“If we could just get out of town” was my mantra last week as we prepared to head to Keystone Lake in Oklahoma. The In-Laws were snuggled in there, competing with us on who was more anxious to see the other. Afterall, it had been over a year since our Texas Snowbirds and our schedules had lined up to reunite.
The plan was to leave Thursday afternoon. Due to life’s unexpected surprises that week, there was no way we were ready when the estimated time of departure arrived. Cliff’s job had snafus that kept him running. We had no clean clothes. Exhaustion of the mental and physical kind were weighing heavy. Knowing gale force winds were not worth fighting for 3 1/2 +hours, we opted to catapult out of bed the next morning, refreshed and ready to take on the highways with dazzling smiles.
Cliff left before 7 a.m. to get his hands squared away at work. He’d be home 7:15 at the latest. The evening had allowed us to get packed-with clean clothes even. Due to a literal ‘key’ mistake, I would be transporting our daughter’s car to Camp Horizon in Arkansas City and Cliff would pick me up. I was ready! Then the call came…
One of the employees had a tree blow over on his car from severe winds in the night. Two guys called in sick. The much-loved dog of the boss died which added a dramatic twist. Eleven fires in the county had burned the night before and two employees had been out all night fighting those. Work plans were being changed at lightning speed. I could hear the frustration in Cliff’s voice as he assured me as soon as he could he was on his way. I conforted him that these were bigger fish to fry and we’ll get there one way or another.
At 8:45 he pulls up, jumps through the shower and proclaims he has to get fuel in the truck. Another delay compounded with a stop to get the necessary caffeine to keep him running.
Finally I lead the charge in the Kia since he has no idea where we are going. I put the pedal to the metal until I am reminded we are in Kansas in the summer about 5 miles out-of-town. Wheat trucks. Road construction. Tractors. Grrrr…. Finally we hit a stretch of highway that is free and clear. I look down at Casey’s speedometer and it has decided to take a break. It is at zero. Oh great! Just what we need. I conservatively guesstimate and go. Ever so often it would wake up, then take a dive. Speed Racer did not need a ticket.
Cliff follows close behind as we weave our way down the narrow gravel road going to the isolated camp ground—along with every Methodist parent in South Central Kansas on the way to pick up their beloved campers. Yes, it is 11 am on Friday. As we park and then search for our lead camperoo, we are accosted by hoards of campers who are excited to see their parents and some in tears knowing they will not survive not being able to witness every breath of their new very best friends in the whole wide world they will be leaving. Caught in a slow-moving sea of parents, we pitch Casey her keys as we swim back against the current to get on the road.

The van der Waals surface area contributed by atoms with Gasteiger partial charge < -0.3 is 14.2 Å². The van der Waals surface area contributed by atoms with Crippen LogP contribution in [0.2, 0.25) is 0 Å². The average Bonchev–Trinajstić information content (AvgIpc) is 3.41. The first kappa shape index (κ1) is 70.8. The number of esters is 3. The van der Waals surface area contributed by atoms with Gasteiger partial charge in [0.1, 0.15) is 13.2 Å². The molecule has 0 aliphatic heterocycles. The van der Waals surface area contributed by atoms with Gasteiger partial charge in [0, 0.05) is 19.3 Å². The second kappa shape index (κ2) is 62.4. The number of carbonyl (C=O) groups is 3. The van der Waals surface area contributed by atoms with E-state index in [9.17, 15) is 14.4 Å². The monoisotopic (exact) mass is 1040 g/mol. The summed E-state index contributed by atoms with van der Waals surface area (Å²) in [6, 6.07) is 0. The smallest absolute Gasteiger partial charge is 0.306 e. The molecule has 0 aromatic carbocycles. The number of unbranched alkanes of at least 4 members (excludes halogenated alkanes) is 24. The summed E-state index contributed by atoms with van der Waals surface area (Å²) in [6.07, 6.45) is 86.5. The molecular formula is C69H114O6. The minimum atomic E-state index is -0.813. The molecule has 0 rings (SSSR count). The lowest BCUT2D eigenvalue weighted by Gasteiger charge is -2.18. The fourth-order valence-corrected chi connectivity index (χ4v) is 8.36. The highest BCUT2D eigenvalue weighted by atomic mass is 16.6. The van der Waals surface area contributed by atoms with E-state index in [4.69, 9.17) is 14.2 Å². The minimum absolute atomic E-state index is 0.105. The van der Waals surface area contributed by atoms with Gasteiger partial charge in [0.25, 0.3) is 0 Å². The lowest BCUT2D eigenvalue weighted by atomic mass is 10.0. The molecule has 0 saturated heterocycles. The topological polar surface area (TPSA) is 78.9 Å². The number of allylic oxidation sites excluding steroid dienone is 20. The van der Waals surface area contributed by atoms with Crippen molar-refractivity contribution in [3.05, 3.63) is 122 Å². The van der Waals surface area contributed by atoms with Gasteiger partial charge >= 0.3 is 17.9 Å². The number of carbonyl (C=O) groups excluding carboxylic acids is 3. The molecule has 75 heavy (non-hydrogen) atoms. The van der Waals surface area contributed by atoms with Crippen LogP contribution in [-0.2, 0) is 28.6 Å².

My dazzling smile had dulled to the gnashing of teeth by this time.
Finally! Prue, OK here we come. I become little Kelly MapQuest and announce to Cliff that there are several ways to get there, but, sadly, none are good. We take a guess and proceed onward, but starvation cause us to stop for lunch. We feel the frustration boil. We should have been at our destination way before lunch. Double grrr….
As the roads start getting narrower and generous with potholes, we come to a Y in the road. We ponder which are we supposed to take.
“Robert Frost would say to take the road less traveled, but I’m guessing that theory won’t get us to Prue,” I say.
“Who’s Robert Frost?” Mr. Longfellow asks as he heads down the road most traveled.
“He’s a famous poet that evidently had never been in eastern Oklahoma.”
The roads wind around to the point if we had a GPS, it would have had to take 2 Excedrine Migraine and requested a dark cool room to sleep off a screamer of a headache. We know Cliff’s dad has to be antsy as all get out by now. We are amazed he hasn’t jammed the Verizon system by now.
As we discover civilization and are cruising down what we guess is downtown Prue, the phone buzzes. A familiar gravely voices asks, “Where are you kids?”
In a couple of minutes, we finally pull up to the lakeside haven and are joyously welcomed. The frustrations of our delayed time frames have been forgotten. We got there and that is all that mattered.
“Many are the plans in a man’s heart, but it is the Lord’s purpose that prevails.” Proverbs 19:21
We may never know the reasons for delays, but we trust there was purpose—even if it could have been an uninvited lesson in patience.